Disentandling the Consequences of Direct Payment Schemes in Agriculture on Fixed Costs, Exit Decisions and Output
Nancy Chau and
Harry de Gorter ()
No 127663, Working Papers from Cornell University, Department of Applied Economics and Management
This paper goes beyond orthodox considerations of direct payment e®ects on agricultural output, by highlighting the role of subsidies in a®ecting individual producers' ability to cover ¯xed costs, and in distorting the volume of aggregate production and net trade by implicitly discouraging exits. The theoretical model considers both taxpayer and consumer ¯nanced decoupled direct payment schemes and compares them to a coupled production subsidy. In terms of possible producer responses to direct payments, we propose an analytical framework of production decision-making in the presence of a stochastic distribution of ¯xed costs across representative farms. We show that decoupled payments in theory can have a larger e®ect on output than coupled payments. The model explicitly recognizes three consequences of domestic support: (a) induce exit or entry; (b) bias production incentives to domestic markets; and (c) cross-subsidize export in global markets. An empirical model of the U.S. wheat sector is developed to illustrate the relative potential impacts of coupled versus decoupled payments on output through the e®ects on a farmer's ability to cover ¯xed costs and hence exit decisions.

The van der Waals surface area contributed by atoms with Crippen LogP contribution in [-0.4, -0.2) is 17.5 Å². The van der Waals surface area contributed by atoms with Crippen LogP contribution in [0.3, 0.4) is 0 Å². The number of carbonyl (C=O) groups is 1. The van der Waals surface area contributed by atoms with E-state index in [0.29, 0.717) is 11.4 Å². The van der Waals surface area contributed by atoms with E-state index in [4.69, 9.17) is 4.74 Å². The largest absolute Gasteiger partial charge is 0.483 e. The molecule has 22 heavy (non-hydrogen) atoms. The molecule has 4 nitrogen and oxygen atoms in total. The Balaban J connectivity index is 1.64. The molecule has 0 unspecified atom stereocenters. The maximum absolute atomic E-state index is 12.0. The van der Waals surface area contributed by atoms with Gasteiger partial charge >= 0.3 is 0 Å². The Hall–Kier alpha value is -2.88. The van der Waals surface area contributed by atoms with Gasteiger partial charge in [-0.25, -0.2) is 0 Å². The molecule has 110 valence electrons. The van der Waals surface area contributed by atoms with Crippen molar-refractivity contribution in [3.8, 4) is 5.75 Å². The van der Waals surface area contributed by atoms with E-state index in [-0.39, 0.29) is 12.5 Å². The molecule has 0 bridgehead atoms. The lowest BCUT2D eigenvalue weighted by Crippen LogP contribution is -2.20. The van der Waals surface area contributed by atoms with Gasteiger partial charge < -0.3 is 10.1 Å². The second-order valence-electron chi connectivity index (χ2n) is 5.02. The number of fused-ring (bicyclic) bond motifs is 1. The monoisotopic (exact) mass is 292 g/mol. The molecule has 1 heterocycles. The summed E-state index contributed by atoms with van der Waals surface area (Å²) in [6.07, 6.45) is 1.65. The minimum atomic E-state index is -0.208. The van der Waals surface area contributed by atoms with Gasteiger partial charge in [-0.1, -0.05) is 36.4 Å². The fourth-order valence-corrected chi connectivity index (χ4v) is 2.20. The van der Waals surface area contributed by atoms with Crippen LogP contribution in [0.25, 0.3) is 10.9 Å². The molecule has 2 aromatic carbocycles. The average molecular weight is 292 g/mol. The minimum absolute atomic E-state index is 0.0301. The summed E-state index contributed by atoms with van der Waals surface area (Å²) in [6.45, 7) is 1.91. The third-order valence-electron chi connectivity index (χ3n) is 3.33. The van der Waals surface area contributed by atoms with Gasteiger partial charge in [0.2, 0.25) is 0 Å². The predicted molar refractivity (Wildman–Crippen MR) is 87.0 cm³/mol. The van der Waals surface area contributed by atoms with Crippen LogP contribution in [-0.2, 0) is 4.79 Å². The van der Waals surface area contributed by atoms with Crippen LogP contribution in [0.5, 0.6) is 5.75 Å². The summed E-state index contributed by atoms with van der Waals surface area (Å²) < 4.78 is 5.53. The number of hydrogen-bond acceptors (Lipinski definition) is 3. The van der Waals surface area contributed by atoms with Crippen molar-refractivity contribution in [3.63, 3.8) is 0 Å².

Keywords: Demand; and; Price; Analysis (search for similar items in EconPapers)
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Journal Article: Disentangling the Consequences of Direct Payment Schemes in Agriculture on Fixed Costs, Exit Decisions, and Output (2005)
Working Paper: Disentangling the Consequences of Direct Payment Schemes in Agriculture on Fixed Costs, Exit Decision and Output (2001)
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Persistent link: https://EconPapers.repec.org/RePEc:ags:cudawp:127663
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